Support and Resistance: Technical Analysis

A commonly used investment method is technical analysis. The basics of technical analysis lie in support and resistance. In this post, I will teach you the basics of support and resistance. But remember, just reading this post isn’t enough. You have to practice it! Remember that all technical analysis is based on the psychology of players in the market. So not only will I be explaining what Support and Resistance are, but I will also explain why this works, and what’s the market psychology behind it.

Let me begin by saying that support and resistance is the key to technical analysis. All technical analysis is based on knowing where the market will reach its’ lows (support) and where the market will reach it’s peaks (resistance).

Supports are the lows of the market. Supports are where the demand side (buys) are strong enough that they stop the price from going any further down. As a result, prices go back up. Sometimes, the support level can be predicted from past resistance levels and support levels. But more on that later.

Resistance is the opposite of support. Resistances are where the supply side (sell) are strong enough that they prevent the market from going up any further, thus causing the price to come back down. Resistance levels can often times be predicted by looking at the past support and resistance spots. More on this later.

Technical analysis is all about trends, and supports and resistances are the key part to trends. In a bull market (called an uptrend), resistance levels means that the market is taking a temporary pause from going up. Sometime later the market will break through the resistance level, and go further up. In a bear market (called a downtrend), support levels means that the market is taking a temporary pause from going down. Sometime in the future the market will break through the support level and continue moving downwards.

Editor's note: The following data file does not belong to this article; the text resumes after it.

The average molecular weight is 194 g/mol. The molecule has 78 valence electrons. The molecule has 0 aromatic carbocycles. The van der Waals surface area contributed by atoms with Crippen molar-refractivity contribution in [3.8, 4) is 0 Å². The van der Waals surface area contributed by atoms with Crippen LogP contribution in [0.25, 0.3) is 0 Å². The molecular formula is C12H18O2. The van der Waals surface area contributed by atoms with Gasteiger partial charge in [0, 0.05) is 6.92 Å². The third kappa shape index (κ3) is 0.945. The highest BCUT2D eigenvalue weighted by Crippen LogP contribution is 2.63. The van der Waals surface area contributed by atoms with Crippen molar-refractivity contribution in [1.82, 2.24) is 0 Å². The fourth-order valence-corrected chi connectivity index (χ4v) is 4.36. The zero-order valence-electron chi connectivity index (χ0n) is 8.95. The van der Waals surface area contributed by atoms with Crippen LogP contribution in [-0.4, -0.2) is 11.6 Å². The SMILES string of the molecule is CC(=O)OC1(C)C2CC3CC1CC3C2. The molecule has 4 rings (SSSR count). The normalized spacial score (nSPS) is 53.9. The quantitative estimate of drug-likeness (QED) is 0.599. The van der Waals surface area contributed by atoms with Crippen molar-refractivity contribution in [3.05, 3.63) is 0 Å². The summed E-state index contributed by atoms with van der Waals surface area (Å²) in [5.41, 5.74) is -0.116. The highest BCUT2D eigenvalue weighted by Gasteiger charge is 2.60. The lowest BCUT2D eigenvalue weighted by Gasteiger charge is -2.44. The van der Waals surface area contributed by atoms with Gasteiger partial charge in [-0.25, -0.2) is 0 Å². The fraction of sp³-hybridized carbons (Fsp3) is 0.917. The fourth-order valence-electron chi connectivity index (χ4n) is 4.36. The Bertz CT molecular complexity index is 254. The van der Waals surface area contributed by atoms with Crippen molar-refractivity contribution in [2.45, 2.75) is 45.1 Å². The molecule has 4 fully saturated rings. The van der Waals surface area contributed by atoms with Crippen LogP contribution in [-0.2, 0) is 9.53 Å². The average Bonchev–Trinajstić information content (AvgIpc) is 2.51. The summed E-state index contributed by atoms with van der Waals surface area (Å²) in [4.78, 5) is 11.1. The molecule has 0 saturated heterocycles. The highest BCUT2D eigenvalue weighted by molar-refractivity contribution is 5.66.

In an uptrend, each successive support level must be higher than the last one before it. However, in an uptrend, there are certain pauses where the price moves sideways for a while, and later resumes it’s upwards movement. In a downtrend, each resistance level must be lower then the previous one.

Support and Resistance Lines can Change Roles

Something interesting about resistance levels and support levels is that those lines are penetrated by a substantial amount, the reverse roles. This usually happens when a trend is changing. Look at the chart below.

 

To better understand support and resistance lines, and why they change roles, let’s first look at the investor psychology behind this.

 

Psychology Behind Support and Resistance Lines

All market action (price movement) is based on the psychology of the market players; the investors. Are the market players fearful, greedy, bearish, or bullish? None the less, support and resistances lines demonstrate a change in the general investor psychology towards the market.